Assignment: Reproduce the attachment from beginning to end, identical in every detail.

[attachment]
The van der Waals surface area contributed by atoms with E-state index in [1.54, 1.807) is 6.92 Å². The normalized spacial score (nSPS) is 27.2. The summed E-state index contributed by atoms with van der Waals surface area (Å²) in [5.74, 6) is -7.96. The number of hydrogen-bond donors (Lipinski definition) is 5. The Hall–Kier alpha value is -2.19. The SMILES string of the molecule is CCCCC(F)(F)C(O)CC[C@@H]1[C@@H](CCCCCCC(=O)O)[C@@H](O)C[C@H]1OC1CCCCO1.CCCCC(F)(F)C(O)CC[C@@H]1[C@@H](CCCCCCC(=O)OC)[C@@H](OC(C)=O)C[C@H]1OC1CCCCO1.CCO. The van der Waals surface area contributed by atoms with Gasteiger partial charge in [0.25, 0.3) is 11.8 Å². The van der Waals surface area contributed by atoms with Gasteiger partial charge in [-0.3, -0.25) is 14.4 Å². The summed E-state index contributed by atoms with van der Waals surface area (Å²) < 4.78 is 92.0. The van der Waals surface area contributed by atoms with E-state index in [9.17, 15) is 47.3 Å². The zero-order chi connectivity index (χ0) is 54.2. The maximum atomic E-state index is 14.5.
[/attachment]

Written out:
The van der Waals surface area contributed by atoms with E-state index in [1.54, 1.807) is 6.92 Å². The normalized spacial score (nSPS) is 27.2. The summed E-state index contributed by atoms with van der Waals surface area (Å²) in [5.74, 6) is -7.96. The number of hydrogen-bond donors (Lipinski definition) is 5. The Hall–Kier alpha value is -2.19. The SMILES string of the molecule is CCCCC(F)(F)C(O)CC[C@@H]1[C@@H](CCCCCCC(=O)O)[C@@H](O)C[C@H]1OC1CCCCO1.CCCCC(F)(F)C(O)CC[C@@H]1[C@@H](CCCCCCC(=O)OC)[C@@H](OC(C)=O)C[C@H]1OC1CCCCO1.CCO. The van der Waals surface area contributed by atoms with Gasteiger partial charge in [0.25, 0.3) is 11.8 Å². The van der Waals surface area contributed by atoms with Gasteiger partial charge in [-0.3, -0.25) is 14.4 Å². The summed E-state index contributed by atoms with van der Waals surface area (Å²) < 4.78 is 92.0. The van der Waals surface area contributed by atoms with E-state index in [9.17, 15) is 47.3 Å². The zero-order chi connectivity index (χ0) is 54.2. The maximum atomic E-state index is 14.5.